Company valuation can use some combination of different methods
Published 15/10/2016 | 00:00
Q I AM a business owner and am looking at the option of selling my business. can you advise me on how to go about having the business valued?
A There are a number of methods available to calculate the value of a business. It is not a precise science but requires experience and judgement. As part of the sale of business you do need to have a business valuation.
When valuing a company, It's quite usual to use some combination of the following techniques to determine the value.
Earnings multiples: Earnings multiples are commonly used to value businesses with an established, profitable history. Often, a price earnings ratio (P/E ratio) is used, which represents the value of a business divided by its profits after tax. To obtain a valuation, this ratio is then multiplied by current profits. Here the calculation of the profit figure itself does depend on circumstances and will be adjusted for relevant factors.
A difficulty with this method for private companies is in establishing an appropriate P/E ratio to use-these vary widely. As a rule of thumb, typically the P/E ratio of a small unquoted company is 50% lower than a comparable quoted company. Generally, small unquoted businesses are valued at somewhere between five and ten times their annual post tax profit..
Discounted cash flow: Generally appropriate for cash-generating, mature, stable businesses and those with good long-term prospects, this more technical method depends heavily on the assumptions made about long-term business conditions.
Essentially, the valuation is based on a cash flow forecast for a number of years forward plus a residual business value. The current value is then calculated using a discount rate, so that the value of the business can be established in today's terms.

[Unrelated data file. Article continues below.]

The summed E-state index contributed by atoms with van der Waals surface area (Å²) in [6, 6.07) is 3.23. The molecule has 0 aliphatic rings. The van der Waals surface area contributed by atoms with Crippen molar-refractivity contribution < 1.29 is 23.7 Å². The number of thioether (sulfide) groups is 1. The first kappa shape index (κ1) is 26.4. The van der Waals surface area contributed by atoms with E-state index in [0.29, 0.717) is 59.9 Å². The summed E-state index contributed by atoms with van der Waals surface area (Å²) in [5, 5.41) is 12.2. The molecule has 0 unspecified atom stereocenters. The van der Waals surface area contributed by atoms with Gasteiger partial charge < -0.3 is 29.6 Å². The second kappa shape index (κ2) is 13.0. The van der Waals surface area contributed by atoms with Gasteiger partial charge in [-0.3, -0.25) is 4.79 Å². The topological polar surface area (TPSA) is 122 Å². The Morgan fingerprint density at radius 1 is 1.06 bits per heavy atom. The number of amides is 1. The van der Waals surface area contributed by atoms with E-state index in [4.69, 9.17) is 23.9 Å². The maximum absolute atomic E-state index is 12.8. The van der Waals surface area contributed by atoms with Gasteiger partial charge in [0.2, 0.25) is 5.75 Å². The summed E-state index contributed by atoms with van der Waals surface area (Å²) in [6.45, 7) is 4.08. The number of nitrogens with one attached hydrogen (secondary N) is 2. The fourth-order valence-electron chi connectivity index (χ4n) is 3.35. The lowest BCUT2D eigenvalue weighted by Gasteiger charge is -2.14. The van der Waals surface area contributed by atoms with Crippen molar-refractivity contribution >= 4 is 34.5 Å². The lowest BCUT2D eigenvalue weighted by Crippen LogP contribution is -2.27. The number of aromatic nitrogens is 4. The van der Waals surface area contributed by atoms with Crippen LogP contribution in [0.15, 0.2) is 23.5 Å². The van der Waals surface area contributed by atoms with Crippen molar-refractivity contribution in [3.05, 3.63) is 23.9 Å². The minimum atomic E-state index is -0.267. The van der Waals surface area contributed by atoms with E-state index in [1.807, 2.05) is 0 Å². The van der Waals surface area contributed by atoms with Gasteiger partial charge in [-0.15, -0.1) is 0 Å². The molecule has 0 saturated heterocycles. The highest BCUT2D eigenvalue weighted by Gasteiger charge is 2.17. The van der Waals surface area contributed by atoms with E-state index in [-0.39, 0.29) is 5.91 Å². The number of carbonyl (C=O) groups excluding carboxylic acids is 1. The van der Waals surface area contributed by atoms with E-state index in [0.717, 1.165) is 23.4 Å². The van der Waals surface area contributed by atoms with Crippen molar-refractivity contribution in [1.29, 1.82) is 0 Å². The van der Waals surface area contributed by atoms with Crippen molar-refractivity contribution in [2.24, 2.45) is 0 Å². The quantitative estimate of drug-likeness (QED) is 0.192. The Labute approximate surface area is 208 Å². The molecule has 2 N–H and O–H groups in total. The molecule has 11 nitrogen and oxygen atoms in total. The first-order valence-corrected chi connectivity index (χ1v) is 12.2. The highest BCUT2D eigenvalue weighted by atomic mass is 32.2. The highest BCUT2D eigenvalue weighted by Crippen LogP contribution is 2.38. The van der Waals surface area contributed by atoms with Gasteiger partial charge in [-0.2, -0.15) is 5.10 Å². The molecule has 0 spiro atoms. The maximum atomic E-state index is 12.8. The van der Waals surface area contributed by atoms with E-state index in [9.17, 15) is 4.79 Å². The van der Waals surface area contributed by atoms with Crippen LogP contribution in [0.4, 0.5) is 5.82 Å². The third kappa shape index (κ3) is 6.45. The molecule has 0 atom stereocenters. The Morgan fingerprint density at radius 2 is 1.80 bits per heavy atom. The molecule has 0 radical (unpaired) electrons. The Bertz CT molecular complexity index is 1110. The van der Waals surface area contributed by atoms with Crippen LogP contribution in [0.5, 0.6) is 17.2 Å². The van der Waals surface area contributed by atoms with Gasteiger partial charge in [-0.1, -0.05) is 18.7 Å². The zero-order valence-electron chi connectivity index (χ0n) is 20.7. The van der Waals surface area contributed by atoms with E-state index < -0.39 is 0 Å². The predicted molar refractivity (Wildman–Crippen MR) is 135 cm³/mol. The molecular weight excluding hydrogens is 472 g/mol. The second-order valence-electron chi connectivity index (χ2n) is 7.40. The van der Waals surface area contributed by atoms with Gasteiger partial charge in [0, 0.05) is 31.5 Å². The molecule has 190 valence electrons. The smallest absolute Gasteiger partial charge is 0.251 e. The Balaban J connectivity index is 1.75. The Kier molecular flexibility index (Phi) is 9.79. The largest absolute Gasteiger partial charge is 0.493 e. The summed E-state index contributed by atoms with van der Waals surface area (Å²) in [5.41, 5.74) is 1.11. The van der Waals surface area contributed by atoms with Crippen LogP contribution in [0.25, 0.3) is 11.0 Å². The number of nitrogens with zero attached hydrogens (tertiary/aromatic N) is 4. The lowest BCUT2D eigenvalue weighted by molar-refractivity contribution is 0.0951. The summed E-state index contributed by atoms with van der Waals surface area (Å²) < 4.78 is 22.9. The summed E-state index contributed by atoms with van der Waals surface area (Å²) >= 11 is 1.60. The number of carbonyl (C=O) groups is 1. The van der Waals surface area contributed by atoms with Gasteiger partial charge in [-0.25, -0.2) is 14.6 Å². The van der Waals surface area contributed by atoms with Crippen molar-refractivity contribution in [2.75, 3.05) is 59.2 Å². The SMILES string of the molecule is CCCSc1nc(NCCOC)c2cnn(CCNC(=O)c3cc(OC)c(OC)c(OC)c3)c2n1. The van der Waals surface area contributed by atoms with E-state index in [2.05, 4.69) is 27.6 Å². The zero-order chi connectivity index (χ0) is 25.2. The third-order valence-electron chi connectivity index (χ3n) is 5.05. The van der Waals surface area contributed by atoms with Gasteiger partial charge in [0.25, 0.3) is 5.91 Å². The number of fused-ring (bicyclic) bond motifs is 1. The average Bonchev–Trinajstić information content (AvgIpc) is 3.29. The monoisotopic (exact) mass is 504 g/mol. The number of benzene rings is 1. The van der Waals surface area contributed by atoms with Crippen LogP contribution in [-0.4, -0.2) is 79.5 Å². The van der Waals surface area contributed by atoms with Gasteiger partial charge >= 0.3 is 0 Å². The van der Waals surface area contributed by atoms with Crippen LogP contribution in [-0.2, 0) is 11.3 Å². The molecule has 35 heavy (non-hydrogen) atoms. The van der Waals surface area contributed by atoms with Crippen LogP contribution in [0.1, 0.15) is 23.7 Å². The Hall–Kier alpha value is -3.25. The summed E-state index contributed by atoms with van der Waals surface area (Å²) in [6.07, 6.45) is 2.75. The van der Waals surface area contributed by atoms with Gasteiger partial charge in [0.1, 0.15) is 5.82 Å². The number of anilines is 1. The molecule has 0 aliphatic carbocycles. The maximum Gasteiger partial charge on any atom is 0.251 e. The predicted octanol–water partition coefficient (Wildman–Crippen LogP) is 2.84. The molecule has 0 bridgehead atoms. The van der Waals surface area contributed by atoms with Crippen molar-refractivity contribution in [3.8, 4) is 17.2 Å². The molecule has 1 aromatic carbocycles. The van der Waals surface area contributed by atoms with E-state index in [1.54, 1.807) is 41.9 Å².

Entry cost: This method of valuation reflects the costs involved in setting up a business from scratch. Here the costs of purchasing assets, recruiting and training staff, developing products, building up a customer base, etc are the starting point for the valuation. A prospective buyer may look to reduce this for any cost savings they believe they could make.
Asset Valuation: This type of valuation method is most suited to businesses with a significant amount of tangible assets; for example, a stable, asset-rich property or manufacturing business. The method does not however take account of future earnings and is based on the sum of assets less liabilities. The starting point for the valuation is the assets per the accounts, which will then be adjusted to reflect current market rates.
Industry rules of thumb: Where buying and selling a business is common, certain industry-wide rules of thumb may develop. For example, the number of outlets for an estate agency business or recurring fees for an accountancy practice.
There are a number of other factors to be considered during the valuation process. These may help to greatly enhance, or unfortunately reduce, the value of a business depending upon their significance. A few areas to consider:
· Growth potential of the business
· External factors, such as state of the economy, the market the business operates in
· Intangible assets-Business valuations may need to consider the effect of intangible assets as they can be a significant factor.